People are invited because of their love of boogie woogie, blues, stomps and ragtime, their overall compatibility with the other guests and their friendship with the hosts. People come because they have fun!!

The parties start with the first arrivals on Friday and last until departures on Sunday afternoon. The week-end is spent according to individual wants: some do a little sightseeing, some go "junking", some visit antique stores, but usually the days are spent visiting with each other. After all, some of these folks see each other only once a year or so. Snacks, light lunches and trips out to the local resturants are individual options. Needless to say, a lot of car-pooling takes place though there are plenty of cars for transportation. Some folks drive to the parties, some who fly in will rent a car and the hosts have cars. A Sunday brunch is usually standard fare for those who don't have early travel plans.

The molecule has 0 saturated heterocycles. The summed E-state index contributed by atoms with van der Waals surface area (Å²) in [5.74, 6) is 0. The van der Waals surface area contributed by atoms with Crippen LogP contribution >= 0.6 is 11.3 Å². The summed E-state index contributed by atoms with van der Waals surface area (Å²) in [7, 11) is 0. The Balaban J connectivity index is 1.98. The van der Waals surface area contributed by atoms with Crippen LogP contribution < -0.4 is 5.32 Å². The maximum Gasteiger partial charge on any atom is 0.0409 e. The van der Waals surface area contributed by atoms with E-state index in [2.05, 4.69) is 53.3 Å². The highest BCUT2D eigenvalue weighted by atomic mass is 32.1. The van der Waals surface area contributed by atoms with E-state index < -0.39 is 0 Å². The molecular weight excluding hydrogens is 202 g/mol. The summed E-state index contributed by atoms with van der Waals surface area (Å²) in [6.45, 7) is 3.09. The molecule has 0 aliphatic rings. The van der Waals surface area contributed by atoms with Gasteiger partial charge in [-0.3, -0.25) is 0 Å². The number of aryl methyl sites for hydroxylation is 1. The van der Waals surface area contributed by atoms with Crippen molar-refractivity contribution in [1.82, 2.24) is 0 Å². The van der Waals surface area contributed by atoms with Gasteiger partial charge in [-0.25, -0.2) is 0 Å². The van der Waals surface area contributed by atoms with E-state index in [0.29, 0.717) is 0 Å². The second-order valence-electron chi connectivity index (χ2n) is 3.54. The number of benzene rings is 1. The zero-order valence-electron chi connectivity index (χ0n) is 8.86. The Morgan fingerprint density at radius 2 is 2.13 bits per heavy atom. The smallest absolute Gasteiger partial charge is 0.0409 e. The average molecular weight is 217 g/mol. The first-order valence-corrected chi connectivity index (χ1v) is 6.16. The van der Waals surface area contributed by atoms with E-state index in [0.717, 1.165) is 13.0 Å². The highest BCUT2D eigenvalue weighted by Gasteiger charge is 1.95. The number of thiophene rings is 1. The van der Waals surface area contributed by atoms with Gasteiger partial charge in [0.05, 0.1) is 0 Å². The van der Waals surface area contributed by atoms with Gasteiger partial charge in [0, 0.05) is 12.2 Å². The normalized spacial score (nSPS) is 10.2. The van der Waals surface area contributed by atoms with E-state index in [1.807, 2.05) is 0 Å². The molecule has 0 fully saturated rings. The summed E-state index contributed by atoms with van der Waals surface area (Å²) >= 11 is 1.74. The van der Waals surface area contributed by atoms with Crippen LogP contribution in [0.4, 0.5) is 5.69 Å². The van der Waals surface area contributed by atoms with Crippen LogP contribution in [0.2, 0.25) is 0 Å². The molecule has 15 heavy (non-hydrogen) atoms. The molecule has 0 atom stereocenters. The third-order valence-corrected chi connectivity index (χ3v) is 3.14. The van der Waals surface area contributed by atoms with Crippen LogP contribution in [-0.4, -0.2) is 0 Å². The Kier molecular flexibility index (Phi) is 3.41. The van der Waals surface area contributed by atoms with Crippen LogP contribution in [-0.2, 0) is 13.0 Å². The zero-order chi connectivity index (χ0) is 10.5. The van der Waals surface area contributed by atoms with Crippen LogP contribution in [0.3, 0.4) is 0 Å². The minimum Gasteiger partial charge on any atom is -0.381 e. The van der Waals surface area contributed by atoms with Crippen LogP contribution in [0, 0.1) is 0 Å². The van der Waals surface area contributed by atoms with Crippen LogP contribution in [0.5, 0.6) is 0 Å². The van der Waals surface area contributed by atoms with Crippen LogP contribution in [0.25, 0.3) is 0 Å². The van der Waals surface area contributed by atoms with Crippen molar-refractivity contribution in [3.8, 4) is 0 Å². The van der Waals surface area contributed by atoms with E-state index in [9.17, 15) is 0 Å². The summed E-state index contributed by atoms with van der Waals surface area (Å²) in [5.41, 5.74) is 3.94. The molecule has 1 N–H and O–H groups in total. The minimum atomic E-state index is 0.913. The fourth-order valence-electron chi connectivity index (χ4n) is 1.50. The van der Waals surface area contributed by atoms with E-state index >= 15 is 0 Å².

Of course, these are piano parties so any time during the day someone might be playing the piano, even if only a few people are around - or even if no one is around. As evening approaches more and more people began gathering inside and the local guests start arriving. Each party has at least two pianos. In Dallas and Fort Worth, the Harris' and the Hager's each rent a piano to place along side their own so that two piano duets can be played by those who feel that urge. In Louisville, the Castner's have had two piano in their living room since before I met them. The Kiely's have three pianos, two upstairs (one is a player piano) and one in the basement party room, making this a two venue party.